Bruce McAvaney inducted into the Australian Football Hall of Fame
“Like Adelaide. As in Perth. As on the Gold Coast, the stadium would not only transform football but the city as well. And the state.
“Because the deal – when we get there – will be good and because we can afford it and because as a code we make big decisions even when we know execution will be difficult.
“We wouldn’t be who we are if we avoided the challenges.”
McLachlan reiterated that the recent multi-year broadcast deal, announced last year, has left the league in a prime position for the next decade.
“Our strong balance sheet and new broadcast deal have set us up for an outstanding decade if we invest it right,” he said.
“As revenue from the $4.5 billion TV deal ramps up, we have a growing war chest over the coming years that we will use to expand the game geographically and demographically.”
Strikingly, McLachlan wants to use 2023 to really relegate the COVID-19 pandemic to the history books.
“This year it’s exciting to be working closely with our clubs to remove all evidence of COVID and focus on getting fans back to our games. And brings the joy back into the game,” he said.
“Also in new ways – it’s planes, trains and cars as the footballing world descends on Adelaide for the first-ever Gather Round [in round five]. There is a lot to be happy about.”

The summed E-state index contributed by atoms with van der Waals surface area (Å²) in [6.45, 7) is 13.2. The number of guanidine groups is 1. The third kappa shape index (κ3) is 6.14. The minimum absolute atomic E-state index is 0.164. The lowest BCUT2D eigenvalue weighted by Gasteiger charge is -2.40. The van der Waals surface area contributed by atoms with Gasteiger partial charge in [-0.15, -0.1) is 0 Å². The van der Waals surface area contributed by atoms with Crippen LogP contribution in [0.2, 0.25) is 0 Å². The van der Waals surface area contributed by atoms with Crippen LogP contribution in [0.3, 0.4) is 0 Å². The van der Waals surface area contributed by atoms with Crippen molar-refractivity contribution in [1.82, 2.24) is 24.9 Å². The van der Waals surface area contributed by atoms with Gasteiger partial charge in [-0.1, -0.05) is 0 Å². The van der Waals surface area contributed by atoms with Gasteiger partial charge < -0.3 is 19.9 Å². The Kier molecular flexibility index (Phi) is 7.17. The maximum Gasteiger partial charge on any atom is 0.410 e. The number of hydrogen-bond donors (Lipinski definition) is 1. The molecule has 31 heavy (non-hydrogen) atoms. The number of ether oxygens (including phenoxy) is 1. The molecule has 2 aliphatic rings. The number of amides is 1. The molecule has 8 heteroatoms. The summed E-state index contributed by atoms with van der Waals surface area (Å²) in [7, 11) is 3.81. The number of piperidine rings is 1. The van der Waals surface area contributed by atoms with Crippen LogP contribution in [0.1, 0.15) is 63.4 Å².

Legendary broadcaster Bruce McAvaney was inducted into the Australian Football Hall of Fame at the start of the season.
The announcement was made by AFL Chairman Richard Goyder in front of invited guests at The Malthouse.
69-year-old McAvaney, who was made a lifetime member of the AFL last year, began his journey to become one of the game’s best callers in the early ’80s when he called the SANFL in South Australia.
He made his way to Channel 10 in Melbourne where he used his talent to call horse racing and athletics and read the news before returning to Channel 7 to call Olympia and become the voice of the AFL.
Known for his accuracy, attention to detail, and ability to capture the big moments in games, McAvaney is universally popular with players, coaches, fans, and his media peers for his generosity and accuracy.
He was the voice of Friday night football, his enthusiasm for the game undiminished regardless of the competition. He also became known for being able to share stats on players and clubs throughout the broadcast. McAvaney also hosted the 1990 Brownlow medal count.
He had his favorite players to name, usually excitement machines like Lance Franklin, Cyril Rioli, Wayne Carey, Matthew Richardson and Patrick Dangerfield. He backed down from his call in early 2021 when he resigned his responsibilities.
McAvaney becomes the 11th person to be inducted into the Australian Football Hall of Fame in the media category.
https://www.smh.com.au/sport/afl/bruce-mcavaney-inducted-into-australian-football-hall-of-fame-20230309-p5cqw8.html?ref=rss&utm_medium=rss&utm_source=rss_sport Bruce McAvaney inducted into the Australian Football Hall of Fame